It seems to be a very interesting scheme, isn’t it? Yes, I am talking about the Indian Railway ticket bookings. IRCTC has blessed all Indians by introducing the online ticket booking services. Eventually they also introduced an app through which the tickets can be booked with a touch of your mobile screen. Wow, isn’t our country moving towards digital India? You might feel that with the dream which our honorable Prime Minister showed us, we are on the right path. But really, are we?
My family and I are frequent commuters of Indian Railway and always book the ticket online by IRCTC Next Gen website or through IRCTC Rail Connect app. I feel so glad to say I always get all tickets confirmed whenever I want to travel off season (i.e any time other than vacation). But the problems mount when it comes to booking tickets during summers or the Ganesh utsav.
My first experience, for this summer, I tried to book the ticket three months back in January. No tickets were available of a single train on a route where daily around 20 trains ply to the specified destination (Mumbai to Ratnagiri). So I planned to book the ticket in Tatkal facility provided by IRCTC.
No wonder, the app which opens the next page in seconds takes two minutes just to get logged in and two to three minutes on every step of booking. The heights of frustration come when you find that there are 27 tickets available and the booking tab is green, you select the passengers from master list and the moment you do the online payment you get tickets under waiting list. It is just the matter of four to five minutes and your bookings are just screwed.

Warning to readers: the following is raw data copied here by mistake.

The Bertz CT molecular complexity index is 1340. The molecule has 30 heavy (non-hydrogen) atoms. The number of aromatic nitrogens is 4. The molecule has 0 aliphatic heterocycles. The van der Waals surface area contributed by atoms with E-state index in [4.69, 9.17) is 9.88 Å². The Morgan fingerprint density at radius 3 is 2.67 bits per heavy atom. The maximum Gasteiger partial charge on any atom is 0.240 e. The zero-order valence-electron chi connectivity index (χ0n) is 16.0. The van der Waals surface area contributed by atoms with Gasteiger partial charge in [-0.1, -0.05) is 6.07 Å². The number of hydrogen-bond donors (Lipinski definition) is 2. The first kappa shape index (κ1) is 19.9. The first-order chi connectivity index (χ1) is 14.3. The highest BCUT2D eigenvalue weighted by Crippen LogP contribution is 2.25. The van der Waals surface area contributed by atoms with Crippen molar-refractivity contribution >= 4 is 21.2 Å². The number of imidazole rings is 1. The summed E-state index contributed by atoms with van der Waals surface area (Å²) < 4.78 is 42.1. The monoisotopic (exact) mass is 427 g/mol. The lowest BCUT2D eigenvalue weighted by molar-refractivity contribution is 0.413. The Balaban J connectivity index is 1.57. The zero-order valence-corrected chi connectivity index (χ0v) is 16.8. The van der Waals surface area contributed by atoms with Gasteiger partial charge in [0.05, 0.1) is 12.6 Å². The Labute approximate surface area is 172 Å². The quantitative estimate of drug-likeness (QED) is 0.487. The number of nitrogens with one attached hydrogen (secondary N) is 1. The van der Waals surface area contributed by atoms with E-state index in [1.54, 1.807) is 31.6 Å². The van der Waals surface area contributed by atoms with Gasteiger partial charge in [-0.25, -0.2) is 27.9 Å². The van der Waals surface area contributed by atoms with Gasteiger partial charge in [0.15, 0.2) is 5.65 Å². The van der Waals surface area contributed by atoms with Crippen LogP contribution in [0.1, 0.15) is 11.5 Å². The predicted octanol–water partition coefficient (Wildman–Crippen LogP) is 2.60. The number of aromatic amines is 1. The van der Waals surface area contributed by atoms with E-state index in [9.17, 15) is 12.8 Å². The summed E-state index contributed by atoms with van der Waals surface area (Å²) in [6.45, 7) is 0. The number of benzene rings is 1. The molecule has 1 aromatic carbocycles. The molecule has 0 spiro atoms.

Another time, I tried to book the ticket for the same route (Ratnagiri to CSTM) on September 17 and the message showed, “This action not allowed as date given is outside Advance Reservation Period”. I checked for September 16 and all the trains were showing on waiting list as well. Which meant the booking for September 17 will open on the very next day.
The next day when I logged in I again found all the trains with same message “Regret or Waiting List”. I was left wondering how so many seats got booked within minutes on the very first day of booking and why a common individual user of the IRCTC is not getting a reservation.
The truth lies in the fact it has all been a part of business where people approach the agents for booking the tickets during the peak season. The ticket which costs ₹500 are sold at ₹1000 by the agents. My question to IRCTC is, why are there agents for selling the IRCTC tickets? Why are Indian railways not taking the sole initiative to sell their own tickets? How do so many agents manage to book the tickets online? Why is there a separate login for agents?
And friends you shall never get answers to these questions from any of the authorities and you may know. I had also come across a situation where the RAC berth had been shared by two people and the money of two tickets had been charged by the railways. You can imagine, if at least one RAC berth is shared between two people in every coach of every train and every day the amount of extra money that Indian Railways take from us.
The moral of the story is that a huge mass of the country is approaching towards digital India by booking the tickets through agents, rather than just doing it themselves. And Indian Railways is reaping most of the benefits.